But in 1990 the State Legislature voted to allow riverboat gambling and the coastal economy became addicted, quickly. Tourists began flocking to the area, hotels began sprouting and the retail economy boomed. The towns of Long Beach and Pass Christian - both of which were leveled by Hurricane Katrina - were flourishing as bedroom communities for Gulfport and New Orleans. Recently, as coastal real estate has grown scarcer in Florida, a condominium boom had been barreling toward Mississippi’s coast. There were more than 50 condominium projects awaiting permits before the hurricane hit, potentially representing thousands of new residents, Harrison County officials said.

The projects had been coming in so fast that several coastal towns had adopted building moratoriums, buying time to figure out how to handle the influx. Now, of course, a surplus of housing is not a problem. “All the things people came to see us for are in disarray,” said Pam Ulrich, the Harrison County administrator.

Question: Why isn’t the media in Mississippi covering the damage and recovery?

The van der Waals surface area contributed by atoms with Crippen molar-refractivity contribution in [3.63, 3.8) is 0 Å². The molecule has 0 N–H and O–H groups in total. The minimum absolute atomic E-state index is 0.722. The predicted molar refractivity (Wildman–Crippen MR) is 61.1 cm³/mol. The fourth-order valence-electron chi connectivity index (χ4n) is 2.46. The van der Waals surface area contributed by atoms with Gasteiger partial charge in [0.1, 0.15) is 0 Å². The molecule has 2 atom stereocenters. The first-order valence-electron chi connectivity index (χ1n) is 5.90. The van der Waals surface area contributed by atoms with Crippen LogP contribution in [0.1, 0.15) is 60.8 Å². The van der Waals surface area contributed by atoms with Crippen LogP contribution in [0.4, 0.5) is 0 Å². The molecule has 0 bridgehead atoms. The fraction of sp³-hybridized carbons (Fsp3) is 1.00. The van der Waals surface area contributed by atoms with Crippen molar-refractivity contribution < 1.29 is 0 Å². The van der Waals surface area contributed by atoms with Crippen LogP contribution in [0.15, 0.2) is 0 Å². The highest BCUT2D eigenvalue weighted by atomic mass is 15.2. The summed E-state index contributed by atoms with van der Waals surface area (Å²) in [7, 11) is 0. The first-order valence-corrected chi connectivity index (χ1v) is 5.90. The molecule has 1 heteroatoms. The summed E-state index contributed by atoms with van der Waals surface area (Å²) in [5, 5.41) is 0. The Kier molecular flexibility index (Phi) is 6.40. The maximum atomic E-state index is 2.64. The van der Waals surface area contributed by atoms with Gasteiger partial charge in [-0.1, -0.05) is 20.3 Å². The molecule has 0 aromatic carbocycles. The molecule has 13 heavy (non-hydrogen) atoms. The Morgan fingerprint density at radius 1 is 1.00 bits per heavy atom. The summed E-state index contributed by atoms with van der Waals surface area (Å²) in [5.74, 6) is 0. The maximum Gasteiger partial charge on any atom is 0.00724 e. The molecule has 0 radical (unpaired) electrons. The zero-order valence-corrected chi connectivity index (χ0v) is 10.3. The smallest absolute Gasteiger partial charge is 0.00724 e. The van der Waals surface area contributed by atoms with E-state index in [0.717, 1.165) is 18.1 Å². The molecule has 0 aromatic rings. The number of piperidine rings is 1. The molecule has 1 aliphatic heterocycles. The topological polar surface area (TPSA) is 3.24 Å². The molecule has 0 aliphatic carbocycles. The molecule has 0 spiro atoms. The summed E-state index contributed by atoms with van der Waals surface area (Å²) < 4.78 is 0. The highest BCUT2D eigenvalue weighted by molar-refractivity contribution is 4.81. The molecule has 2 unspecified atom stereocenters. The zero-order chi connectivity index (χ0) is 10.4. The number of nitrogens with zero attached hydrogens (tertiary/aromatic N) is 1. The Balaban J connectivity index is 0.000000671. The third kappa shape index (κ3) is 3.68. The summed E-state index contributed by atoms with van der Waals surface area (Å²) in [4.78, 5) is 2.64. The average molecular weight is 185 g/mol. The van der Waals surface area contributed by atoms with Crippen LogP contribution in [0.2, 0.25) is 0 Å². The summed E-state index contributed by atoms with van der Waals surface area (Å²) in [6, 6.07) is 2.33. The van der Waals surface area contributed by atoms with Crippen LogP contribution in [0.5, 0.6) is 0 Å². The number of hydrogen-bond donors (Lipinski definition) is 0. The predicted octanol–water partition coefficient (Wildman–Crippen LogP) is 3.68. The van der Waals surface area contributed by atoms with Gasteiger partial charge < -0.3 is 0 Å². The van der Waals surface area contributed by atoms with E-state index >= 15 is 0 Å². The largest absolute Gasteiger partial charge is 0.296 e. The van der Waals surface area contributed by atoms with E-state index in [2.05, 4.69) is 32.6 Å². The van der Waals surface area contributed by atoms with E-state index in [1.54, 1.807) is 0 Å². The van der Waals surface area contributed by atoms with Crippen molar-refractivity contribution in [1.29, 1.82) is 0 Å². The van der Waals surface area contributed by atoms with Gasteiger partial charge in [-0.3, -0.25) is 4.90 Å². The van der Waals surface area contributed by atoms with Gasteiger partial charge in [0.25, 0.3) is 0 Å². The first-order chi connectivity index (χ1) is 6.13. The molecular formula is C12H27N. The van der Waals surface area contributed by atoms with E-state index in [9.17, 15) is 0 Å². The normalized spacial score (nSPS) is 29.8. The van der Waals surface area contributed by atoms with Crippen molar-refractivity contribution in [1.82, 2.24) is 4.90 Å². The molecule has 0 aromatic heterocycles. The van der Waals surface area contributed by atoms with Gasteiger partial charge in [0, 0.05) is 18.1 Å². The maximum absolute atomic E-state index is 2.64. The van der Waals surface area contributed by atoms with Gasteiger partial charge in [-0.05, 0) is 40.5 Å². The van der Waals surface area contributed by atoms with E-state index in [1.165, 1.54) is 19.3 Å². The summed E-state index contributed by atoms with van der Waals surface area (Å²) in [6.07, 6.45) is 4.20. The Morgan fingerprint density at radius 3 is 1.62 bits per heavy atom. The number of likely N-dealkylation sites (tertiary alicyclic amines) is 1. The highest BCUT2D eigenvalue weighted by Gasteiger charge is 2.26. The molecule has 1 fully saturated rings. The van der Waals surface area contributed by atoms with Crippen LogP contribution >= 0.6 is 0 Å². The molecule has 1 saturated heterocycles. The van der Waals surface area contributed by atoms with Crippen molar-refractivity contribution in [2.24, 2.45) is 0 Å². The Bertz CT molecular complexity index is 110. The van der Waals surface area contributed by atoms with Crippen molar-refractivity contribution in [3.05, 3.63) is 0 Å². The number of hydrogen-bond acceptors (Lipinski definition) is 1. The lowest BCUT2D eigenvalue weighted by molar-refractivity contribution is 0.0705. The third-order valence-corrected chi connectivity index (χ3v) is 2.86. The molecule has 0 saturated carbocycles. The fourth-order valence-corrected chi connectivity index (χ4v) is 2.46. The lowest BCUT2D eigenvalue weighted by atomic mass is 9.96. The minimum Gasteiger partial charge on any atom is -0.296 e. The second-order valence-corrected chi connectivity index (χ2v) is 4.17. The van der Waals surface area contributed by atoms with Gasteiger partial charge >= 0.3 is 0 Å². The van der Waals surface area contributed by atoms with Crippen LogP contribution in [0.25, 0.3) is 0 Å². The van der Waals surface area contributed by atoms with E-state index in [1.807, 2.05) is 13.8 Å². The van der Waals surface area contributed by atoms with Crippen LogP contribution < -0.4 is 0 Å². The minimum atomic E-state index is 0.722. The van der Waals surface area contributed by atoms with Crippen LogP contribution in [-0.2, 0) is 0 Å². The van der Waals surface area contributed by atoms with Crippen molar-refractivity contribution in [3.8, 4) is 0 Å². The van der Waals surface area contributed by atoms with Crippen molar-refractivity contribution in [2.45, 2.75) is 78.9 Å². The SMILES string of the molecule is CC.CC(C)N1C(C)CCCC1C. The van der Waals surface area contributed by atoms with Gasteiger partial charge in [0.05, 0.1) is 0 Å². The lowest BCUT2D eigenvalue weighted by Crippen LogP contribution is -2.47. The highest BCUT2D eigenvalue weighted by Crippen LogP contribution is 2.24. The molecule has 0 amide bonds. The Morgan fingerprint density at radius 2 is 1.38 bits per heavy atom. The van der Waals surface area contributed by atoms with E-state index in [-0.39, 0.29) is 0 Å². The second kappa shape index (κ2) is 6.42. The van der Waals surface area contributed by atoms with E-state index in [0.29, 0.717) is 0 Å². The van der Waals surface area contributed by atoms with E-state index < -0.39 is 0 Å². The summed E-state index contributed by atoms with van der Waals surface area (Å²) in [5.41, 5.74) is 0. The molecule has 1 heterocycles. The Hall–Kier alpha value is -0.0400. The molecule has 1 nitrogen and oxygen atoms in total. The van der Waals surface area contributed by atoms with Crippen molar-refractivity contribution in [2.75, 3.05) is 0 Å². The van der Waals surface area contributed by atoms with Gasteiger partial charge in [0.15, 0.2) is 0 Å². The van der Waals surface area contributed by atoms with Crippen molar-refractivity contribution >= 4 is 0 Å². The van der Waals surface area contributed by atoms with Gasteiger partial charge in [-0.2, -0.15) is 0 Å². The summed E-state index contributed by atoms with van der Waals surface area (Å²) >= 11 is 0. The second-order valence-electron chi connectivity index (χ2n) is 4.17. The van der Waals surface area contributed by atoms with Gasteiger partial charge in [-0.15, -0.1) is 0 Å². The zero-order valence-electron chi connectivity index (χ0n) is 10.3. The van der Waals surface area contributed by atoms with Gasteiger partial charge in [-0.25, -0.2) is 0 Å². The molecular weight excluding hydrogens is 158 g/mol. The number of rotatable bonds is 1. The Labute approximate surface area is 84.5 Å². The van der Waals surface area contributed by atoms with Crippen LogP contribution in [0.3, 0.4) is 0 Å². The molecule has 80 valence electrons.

Answer: They’d rather spend their time in New Orleans where they can blame Bush for everything.


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Posted by The Skipper   United States  on 09/12/2005 at 06:38 AM   
Filed Under: • Climate-WeatherMedia-Bias •  
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calendar   Saturday - September 10, 2005

Chicken Little Retraction

Death Toll in New Orleans May Be Lower Than First Feared
NEW ORLEANS (NY Times)

The first organized effort to scour the city for its dead has turned up far fewer bodies than expected, officials said Friday. That raised hopes that the death toll from Hurricane Katrina might be much lower than the 10,000 that the mayor and others had predicted. As the floodwater continued to recede, police officers, National Guard members and members of the 82nd Airborne Division of the Army began to canvass street to street and house to house in the first phase of a hunt to find, remove and identify the dead.

“There’s some encouragement in what we found in the initial sweeps,” Col. Terry J. Ebbert, the city’s director of homeland security, said. “The numbers so far are relatively minor as compared with the dire predictions of 10,000.”

The specter of a five-figure toll was raised this week, and the Federal Emergency Management Agency ordered 25,000 body bags flown to a temporary morgue in St. Gabriel. The official state death count stood at 118. Mississippi reported 211. Colonel Ebbert, who would not provide figures for New Orleans, said it would take two weeks before the search for the dead here could yield a reliable assessment.

What? You mean it’s not really the end of the world? Hold the presses! We need to find gloom and doom elsewhere!